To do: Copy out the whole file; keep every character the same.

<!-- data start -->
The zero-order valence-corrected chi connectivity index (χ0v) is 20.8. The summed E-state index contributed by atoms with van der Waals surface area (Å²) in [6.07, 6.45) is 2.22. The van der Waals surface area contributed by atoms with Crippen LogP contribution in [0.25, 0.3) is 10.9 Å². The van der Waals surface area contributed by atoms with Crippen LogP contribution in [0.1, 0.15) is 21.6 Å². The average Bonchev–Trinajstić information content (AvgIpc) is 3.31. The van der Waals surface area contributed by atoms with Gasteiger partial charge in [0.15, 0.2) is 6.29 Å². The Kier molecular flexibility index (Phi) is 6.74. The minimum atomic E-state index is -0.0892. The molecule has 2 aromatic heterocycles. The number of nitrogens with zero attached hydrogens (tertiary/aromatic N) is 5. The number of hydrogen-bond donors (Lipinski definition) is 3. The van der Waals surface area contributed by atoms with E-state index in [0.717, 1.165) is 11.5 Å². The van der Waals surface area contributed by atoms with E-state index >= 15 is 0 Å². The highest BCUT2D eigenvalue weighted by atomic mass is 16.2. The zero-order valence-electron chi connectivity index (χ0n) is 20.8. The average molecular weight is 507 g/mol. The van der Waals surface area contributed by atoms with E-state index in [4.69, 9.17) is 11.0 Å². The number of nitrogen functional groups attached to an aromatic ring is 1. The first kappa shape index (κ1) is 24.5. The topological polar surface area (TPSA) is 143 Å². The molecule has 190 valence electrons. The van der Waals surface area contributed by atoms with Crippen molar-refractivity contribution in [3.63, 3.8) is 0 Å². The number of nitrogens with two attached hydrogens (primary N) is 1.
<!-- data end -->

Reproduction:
The zero-order valence-corrected chi connectivity index (χ0v) is 20.8. The summed E-state index contributed by atoms with van der Waals surface area (Å²) in [6.07, 6.45) is 2.22. The van der Waals surface area contributed by atoms with Crippen LogP contribution in [0.25, 0.3) is 10.9 Å². The van der Waals surface area contributed by atoms with Crippen LogP contribution in [0.1, 0.15) is 21.6 Å². The average Bonchev–Trinajstić information content (AvgIpc) is 3.31. The van der Waals surface area contributed by atoms with Gasteiger partial charge in [0.15, 0.2) is 6.29 Å². The Kier molecular flexibility index (Phi) is 6.74. The minimum atomic E-state index is -0.0892. The molecule has 2 aromatic heterocycles. The number of nitrogens with zero attached hydrogens (tertiary/aromatic N) is 5. The number of hydrogen-bond donors (Lipinski definition) is 3. The van der Waals surface area contributed by atoms with E-state index in [0.717, 1.165) is 11.5 Å². The van der Waals surface area contributed by atoms with E-state index >= 15 is 0 Å². The highest BCUT2D eigenvalue weighted by atomic mass is 16.2. The zero-order valence-electron chi connectivity index (χ0n) is 20.8. The average molecular weight is 507 g/mol. The van der Waals surface area contributed by atoms with E-state index in [4.69, 9.17) is 11.0 Å². The number of nitrogen functional groups attached to an aromatic ring is 1. The first kappa shape index (κ1) is 24.5. The topological polar surface area (TPSA) is 143 Å². The molecule has 190 valence electrons. The van der Waals surface area contributed by atoms with Crippen molar-refractivity contribution in [3.63, 3.8) is 0 Å². The number of nitrogens with two attached hydrogens (primary N) is 1.